Roxanne Charles, Honouring Our Women, 2021. Design: Vicky Lum
Panel: Honouring Our Women
Friday, October 29, 6 - 8pm
To celebrate the installation of her mural Honouring Our Women at 312 Main, Roxanne Charles brings five local Indigenous Matriarchs — Ta'ah (Amy George), Sabina Dennis, Debra Sparrow, and T’uy’t’tanat (Cease Wyss) — together in conversation. Poet and activist Rita Wong moderates this Zoom webinar.
Roxanne Charles of Semiahmoo First Nation is a cultural historian employing means of visual representation, oral history, and ceremony. Roxanne holds two undergraduate degrees from Kwantlen Polytechnic University and a Master of Fine Arts from Simon Fraser University. Roxanne's work directly responds to a troubling colonial present and documents a variety of issues that reflect her life experience such as spirituality, identity, urbanization, food security, resource extraction, trauma, and various forms of systemic violence.
Sabina Dennis (sahutni) is a Yinka Dene, Dakelh artist and activist whose work includes 42 years of Indigenous resistance, having been born into the movement as all Indigenous Peoples are — whether in day to day life or on the frontlines. She has also acted as reporter, supporter, guard, liaison, security, strategist, councillor, spokesperson, labourer among others. Dennis has been involved with the Wild Salmon Caravan, Wet’suwet’en frontlines during militarized invasion 2019/2020 and is currently active with the Wet’suwet’en, Fairy Creek Blockade as a supporter and organizer, Climate Action rallies, and is working on a land back healing camp in Dakelh territory.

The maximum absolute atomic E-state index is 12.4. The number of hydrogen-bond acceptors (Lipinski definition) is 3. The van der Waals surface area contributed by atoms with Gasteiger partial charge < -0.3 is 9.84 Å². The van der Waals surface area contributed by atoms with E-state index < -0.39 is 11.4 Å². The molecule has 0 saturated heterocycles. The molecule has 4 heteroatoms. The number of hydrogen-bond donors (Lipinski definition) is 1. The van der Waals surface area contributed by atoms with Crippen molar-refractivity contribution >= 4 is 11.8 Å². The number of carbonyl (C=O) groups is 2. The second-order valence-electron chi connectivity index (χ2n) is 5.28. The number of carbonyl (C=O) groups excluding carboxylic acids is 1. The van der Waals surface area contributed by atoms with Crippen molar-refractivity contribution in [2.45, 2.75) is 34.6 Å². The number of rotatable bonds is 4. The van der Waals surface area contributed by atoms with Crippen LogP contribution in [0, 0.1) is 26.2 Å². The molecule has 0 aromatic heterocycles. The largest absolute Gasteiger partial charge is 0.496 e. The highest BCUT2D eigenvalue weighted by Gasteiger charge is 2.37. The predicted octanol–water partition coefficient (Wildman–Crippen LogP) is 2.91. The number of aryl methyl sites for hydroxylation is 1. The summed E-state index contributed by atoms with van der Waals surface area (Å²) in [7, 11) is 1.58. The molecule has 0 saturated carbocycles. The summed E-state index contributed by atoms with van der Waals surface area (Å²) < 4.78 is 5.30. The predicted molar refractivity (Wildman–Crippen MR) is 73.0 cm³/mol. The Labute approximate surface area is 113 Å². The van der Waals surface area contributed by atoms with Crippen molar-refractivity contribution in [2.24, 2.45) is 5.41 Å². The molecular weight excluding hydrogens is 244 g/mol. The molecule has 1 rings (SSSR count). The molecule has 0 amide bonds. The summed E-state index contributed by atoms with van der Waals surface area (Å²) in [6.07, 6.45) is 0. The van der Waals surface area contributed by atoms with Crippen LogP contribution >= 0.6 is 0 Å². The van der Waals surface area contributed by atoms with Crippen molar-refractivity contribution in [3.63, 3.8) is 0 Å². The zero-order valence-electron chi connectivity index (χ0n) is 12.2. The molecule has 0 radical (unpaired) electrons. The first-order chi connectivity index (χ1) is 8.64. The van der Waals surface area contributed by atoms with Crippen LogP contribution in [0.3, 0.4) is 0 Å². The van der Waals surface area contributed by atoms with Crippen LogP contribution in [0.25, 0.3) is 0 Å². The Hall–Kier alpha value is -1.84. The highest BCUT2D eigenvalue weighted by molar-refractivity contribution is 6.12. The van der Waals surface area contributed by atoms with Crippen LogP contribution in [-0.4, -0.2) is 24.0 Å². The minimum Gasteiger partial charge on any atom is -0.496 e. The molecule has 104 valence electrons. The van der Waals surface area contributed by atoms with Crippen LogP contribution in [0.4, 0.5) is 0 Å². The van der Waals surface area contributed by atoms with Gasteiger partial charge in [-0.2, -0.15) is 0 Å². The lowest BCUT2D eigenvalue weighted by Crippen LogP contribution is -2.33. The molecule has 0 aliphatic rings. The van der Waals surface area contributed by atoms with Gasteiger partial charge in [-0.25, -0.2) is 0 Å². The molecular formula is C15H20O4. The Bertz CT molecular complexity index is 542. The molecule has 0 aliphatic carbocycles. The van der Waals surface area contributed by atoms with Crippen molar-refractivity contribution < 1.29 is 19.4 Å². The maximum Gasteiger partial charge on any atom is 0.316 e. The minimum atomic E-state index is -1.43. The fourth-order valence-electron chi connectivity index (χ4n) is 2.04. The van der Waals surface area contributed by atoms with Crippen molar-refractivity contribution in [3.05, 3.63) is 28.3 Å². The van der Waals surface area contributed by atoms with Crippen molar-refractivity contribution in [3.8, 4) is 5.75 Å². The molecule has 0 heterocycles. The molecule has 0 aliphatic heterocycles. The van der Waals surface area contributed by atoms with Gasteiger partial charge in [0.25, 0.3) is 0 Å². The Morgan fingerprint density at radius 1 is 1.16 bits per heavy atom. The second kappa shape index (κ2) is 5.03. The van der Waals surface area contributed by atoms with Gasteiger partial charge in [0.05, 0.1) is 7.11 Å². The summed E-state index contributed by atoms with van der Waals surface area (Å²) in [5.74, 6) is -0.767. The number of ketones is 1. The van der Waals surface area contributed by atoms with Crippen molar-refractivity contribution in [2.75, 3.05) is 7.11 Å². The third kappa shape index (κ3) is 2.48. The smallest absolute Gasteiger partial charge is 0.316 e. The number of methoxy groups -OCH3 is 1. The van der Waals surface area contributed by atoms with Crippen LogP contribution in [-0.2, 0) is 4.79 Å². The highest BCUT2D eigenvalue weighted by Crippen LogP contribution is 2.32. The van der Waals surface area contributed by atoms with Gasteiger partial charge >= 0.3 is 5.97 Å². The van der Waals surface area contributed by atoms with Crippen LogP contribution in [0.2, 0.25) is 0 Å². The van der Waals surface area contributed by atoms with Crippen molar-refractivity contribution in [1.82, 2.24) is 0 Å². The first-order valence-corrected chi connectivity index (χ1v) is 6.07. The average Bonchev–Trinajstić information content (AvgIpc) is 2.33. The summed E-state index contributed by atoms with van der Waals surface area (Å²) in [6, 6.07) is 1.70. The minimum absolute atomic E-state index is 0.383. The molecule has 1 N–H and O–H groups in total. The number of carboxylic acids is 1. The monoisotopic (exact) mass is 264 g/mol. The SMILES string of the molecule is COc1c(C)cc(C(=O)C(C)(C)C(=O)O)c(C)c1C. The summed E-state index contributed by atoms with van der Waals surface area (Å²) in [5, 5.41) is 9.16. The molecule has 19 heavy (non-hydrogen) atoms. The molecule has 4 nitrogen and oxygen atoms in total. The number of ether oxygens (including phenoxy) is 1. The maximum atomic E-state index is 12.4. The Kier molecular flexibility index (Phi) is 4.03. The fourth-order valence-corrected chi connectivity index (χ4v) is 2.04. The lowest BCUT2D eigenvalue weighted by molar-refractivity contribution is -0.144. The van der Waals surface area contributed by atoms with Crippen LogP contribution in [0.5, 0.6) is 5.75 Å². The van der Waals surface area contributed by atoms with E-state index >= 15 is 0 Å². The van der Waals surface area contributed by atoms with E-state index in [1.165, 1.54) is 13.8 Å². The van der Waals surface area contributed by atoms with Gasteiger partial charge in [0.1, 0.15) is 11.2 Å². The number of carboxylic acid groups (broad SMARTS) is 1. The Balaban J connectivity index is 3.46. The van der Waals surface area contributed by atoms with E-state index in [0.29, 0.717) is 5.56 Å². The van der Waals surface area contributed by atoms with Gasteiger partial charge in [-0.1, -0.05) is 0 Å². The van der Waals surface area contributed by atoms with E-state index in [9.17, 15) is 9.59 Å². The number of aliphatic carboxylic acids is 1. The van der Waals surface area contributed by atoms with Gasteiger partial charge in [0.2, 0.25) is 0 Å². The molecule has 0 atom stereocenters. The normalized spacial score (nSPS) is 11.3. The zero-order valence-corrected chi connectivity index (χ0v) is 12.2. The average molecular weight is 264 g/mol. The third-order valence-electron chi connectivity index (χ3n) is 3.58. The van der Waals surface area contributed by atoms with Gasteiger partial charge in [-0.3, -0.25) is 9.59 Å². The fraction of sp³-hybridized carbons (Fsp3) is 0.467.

Amy George (Ta‘ah) is a matriarch, leader, Elder, mother, grandmother, pipe carrier, sundancer and spirit dancer from Tsleil-Waututh Nation. She is also the daughter of Chief Dan George, and the mother of Rueben George, who is a Sundance Chief and critic of the Trans Mountain Pipeline Expansion Project. Ta’ah is well known for calling upon people to “Warrior Up” in response to the Expansion Project—guiding with passion and commitment to protect the lands and waters for future generations.
Debra Sparrow was born and raised on the Musqueam Indian Reserve and is self-taught in Salish design and jewellery-making. Her work can be seen in various museums and institutions. Debra is an acclaimed weaver who has been weaving for twenty years and is deeply involved with the revival of Musqueam weaving.
Rita Wong is a poet-scholar who has written several books of poetry. Wong works to support Indigenous communities' efforts towards justice and health for water and land. She has co-edited an anthology with Dorothy Christian entitled Downstream: Reimagining Water. An Associate Professor in Critical and Cultural Studies at Emily Carr University, Wong attends to the relationships between contemporary poetics, water justice, ecology, and decolonization.
Cease Wyss (T’uy't'tanat) (Skwxwu7mesh/Sto:Lo/Hawaiian/Swiss) is an interdisciplinary artist who works with digital media, writing, and performance as her multi-disciplinary arts practice. She is a community engaged, public artist and ethnobotanist whose work is focussed on sustainability, permaculture, Coast Salish Cultural elements and has included themes of ethnobotany, Indigenous language revival, Salish weaving and digital media technology.